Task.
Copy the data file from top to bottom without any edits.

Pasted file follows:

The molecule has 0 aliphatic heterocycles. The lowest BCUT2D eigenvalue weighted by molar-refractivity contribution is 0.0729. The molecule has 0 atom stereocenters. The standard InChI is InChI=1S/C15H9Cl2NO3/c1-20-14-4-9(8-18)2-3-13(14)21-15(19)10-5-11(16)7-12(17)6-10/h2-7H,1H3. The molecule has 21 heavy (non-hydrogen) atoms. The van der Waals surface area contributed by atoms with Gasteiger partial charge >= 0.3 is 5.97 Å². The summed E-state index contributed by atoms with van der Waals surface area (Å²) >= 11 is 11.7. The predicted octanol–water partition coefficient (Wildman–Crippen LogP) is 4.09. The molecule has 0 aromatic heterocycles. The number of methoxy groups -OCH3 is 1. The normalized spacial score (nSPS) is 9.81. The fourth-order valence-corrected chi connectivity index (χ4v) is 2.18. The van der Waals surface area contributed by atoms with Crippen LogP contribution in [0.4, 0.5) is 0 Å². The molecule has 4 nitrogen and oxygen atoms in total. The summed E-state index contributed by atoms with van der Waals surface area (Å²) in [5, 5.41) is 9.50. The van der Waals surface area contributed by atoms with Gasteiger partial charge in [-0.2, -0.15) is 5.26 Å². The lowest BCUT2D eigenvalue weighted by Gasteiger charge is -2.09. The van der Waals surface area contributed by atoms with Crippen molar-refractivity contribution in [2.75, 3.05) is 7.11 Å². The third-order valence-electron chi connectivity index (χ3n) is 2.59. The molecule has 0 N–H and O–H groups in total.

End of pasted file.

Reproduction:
The molecule has 0 aliphatic heterocycles. The lowest BCUT2D eigenvalue weighted by molar-refractivity contribution is 0.0729. The molecule has 0 atom stereocenters. The standard InChI is InChI=1S/C15H9Cl2NO3/c1-20-14-4-9(8-18)2-3-13(14)21-15(19)10-5-11(16)7-12(17)6-10/h2-7H,1H3. The molecule has 21 heavy (non-hydrogen) atoms. The van der Waals surface area contributed by atoms with Gasteiger partial charge >= 0.3 is 5.97 Å². The summed E-state index contributed by atoms with van der Waals surface area (Å²) >= 11 is 11.7. The predicted octanol–water partition coefficient (Wildman–Crippen LogP) is 4.09. The molecule has 0 aromatic heterocycles. The number of methoxy groups -OCH3 is 1. The normalized spacial score (nSPS) is 9.81. The fourth-order valence-corrected chi connectivity index (χ4v) is 2.18. The van der Waals surface area contributed by atoms with Crippen LogP contribution in [0.4, 0.5) is 0 Å². The molecule has 4 nitrogen and oxygen atoms in total. The summed E-state index contributed by atoms with van der Waals surface area (Å²) in [5, 5.41) is 9.50. The van der Waals surface area contributed by atoms with Gasteiger partial charge in [-0.2, -0.15) is 5.26 Å². The lowest BCUT2D eigenvalue weighted by Gasteiger charge is -2.09. The van der Waals surface area contributed by atoms with Crippen molar-refractivity contribution in [2.75, 3.05) is 7.11 Å². The third-order valence-electron chi connectivity index (χ3n) is 2.59. The molecule has 0 N–H and O–H groups in total.